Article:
48° Good Afternoon
48° Good Afternoon

NLCS celebration over, Cubs turn attention to ultimate goal: First World Series title since 1908

Chicago Cubs' manager Joe Maddon celebrates after winning

Chicago Cubs' manager Joe Maddon celebrates after winning Game 6 against the Los Angeles Dodgers on Saturday, Oct. 22, 2016 to advance to the World Series. Photo Credit: AP / Nam Y. Huh

CHICAGO — Until 9:45 p.m. local time on Saturday, it had been seven decades since the Cubs last stood in this position, champions of the National League. Yet as their delirious fans jumped and shouted and wept at the end of seven decades of darkness, the Cubs themselves set their sights on the horizon.

“We’re going to dance, we’re going to party,” said shortstop Addison Russell, his clothes still drenched from champagne. “We know what they want, a World Series title. Now we have a chance to win one.”

Throughout their October run, the Cubs have not lost their focus on the ultimate goal: ending their championship futility that dates to 1908. That resolve came out again after winning the pennant. Wrigleyville partied into the night and the Cubs savored their moment of triumph, though always acknowledging what could come next.

“We’re still not there yet,” said Cubs righthander Kyle Hendricks, whose brilliance in Game 6 clinched the pennant. “We have four more to go. So as good as this feels, as much as we’re going to enjoy it, we’re going to have fun tonight. But getting up tomorrow, we know what we got to do come Tuesday.”

That’s when the World Series against the Indians begins.

“We’re trying to rewrite history,” centerfielder Dexter Fowler said.

Thus far, the Cubs have shown all the signs of a team capable of just that. At every hint of adversity this postseason, they have channeled the focus to endure.

In the National League Division Series against the Giants, the Cubs took a 2-0 series lead before dropping Game 3 in 13 innings. They entered the ninth inning of Game 4 trailing 5-2, and a loss would have forced an elimination game against Giants righthander Johnny Cueto at Wrigley Field. But the Cubs won Game 4 to spare themselves, much to the relief of manager Joe Maddon, who admitted that he feared the matchup.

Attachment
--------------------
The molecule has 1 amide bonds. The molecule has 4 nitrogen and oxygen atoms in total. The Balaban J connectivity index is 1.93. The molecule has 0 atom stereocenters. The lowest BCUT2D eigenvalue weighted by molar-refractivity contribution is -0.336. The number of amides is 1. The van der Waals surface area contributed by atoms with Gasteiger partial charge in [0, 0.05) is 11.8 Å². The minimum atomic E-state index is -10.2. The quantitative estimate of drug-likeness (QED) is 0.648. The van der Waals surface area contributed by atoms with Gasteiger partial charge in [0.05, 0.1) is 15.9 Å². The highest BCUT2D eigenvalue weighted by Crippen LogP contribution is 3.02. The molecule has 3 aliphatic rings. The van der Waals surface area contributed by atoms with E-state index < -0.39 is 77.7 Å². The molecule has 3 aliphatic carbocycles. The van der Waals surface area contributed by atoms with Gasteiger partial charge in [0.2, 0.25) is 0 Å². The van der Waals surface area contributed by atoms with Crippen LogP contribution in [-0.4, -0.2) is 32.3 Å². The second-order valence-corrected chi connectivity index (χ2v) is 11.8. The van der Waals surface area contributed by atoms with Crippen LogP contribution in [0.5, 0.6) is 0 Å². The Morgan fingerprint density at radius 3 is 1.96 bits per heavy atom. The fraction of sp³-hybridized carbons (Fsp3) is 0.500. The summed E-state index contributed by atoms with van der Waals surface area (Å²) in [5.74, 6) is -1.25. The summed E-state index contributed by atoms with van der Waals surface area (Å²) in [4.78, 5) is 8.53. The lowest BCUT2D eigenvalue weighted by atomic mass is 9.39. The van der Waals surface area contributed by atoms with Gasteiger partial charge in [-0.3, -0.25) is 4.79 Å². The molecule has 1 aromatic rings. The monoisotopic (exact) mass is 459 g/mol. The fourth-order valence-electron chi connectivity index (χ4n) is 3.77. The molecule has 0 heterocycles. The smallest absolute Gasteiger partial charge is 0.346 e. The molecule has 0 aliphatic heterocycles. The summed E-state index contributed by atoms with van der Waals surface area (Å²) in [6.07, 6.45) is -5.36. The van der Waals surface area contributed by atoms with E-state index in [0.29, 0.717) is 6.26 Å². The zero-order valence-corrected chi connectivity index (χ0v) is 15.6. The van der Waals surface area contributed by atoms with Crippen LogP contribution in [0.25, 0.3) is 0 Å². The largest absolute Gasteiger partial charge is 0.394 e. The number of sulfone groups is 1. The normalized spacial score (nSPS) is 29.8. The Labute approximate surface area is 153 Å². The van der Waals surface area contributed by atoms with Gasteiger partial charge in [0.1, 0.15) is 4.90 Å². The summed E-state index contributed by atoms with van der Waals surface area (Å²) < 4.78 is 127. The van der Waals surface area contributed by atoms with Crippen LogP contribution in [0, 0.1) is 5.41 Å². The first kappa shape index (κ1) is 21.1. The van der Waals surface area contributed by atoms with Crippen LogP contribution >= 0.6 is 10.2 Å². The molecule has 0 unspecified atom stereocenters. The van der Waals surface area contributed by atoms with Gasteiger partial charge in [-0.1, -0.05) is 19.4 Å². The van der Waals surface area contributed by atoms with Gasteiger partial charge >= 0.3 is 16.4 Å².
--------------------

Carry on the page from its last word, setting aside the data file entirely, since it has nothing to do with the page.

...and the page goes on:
Against the Dodgers, the Cubs fell behind 2-1 in the series, forcing them to play from behind for the first time. After being shut out in Games 2 and 3, the Cubs broke out of the slump they had dragged through the postseason and outscored the Dodgers 23-6 in the final three NLCS games.

With that, the Cubs took a step forward, wiping away the memories of getting shut down by the Mets’ talented arms in last year’s league championship series. “Nobody’s overwhelmed by anything,” Maddon said. “That’s the difference between last year and this year.”

As if on demand, the Cubs conjured up the version of themselves that racked up 103 regular-season wins and established that they would be a force come October — regardless of the franchise’s sordid history.

“These are special fans,” Maddon said about an hour after the end of Game 6, with Wrigley Field still rocking. “We’re really happy to give them this first step.”

Cubs third baseman Kris Bryant often boasts about how he pays little attention to history. Leading up to Game 6, he admitted that he did not know precisely how long it had been since the Cubs last won the pennant. But he has not lost track of another important year — 1908 — the last time they won the World Series.

“Yeah,” said Bryant, the target clear in his mind. “I think I know that one.”


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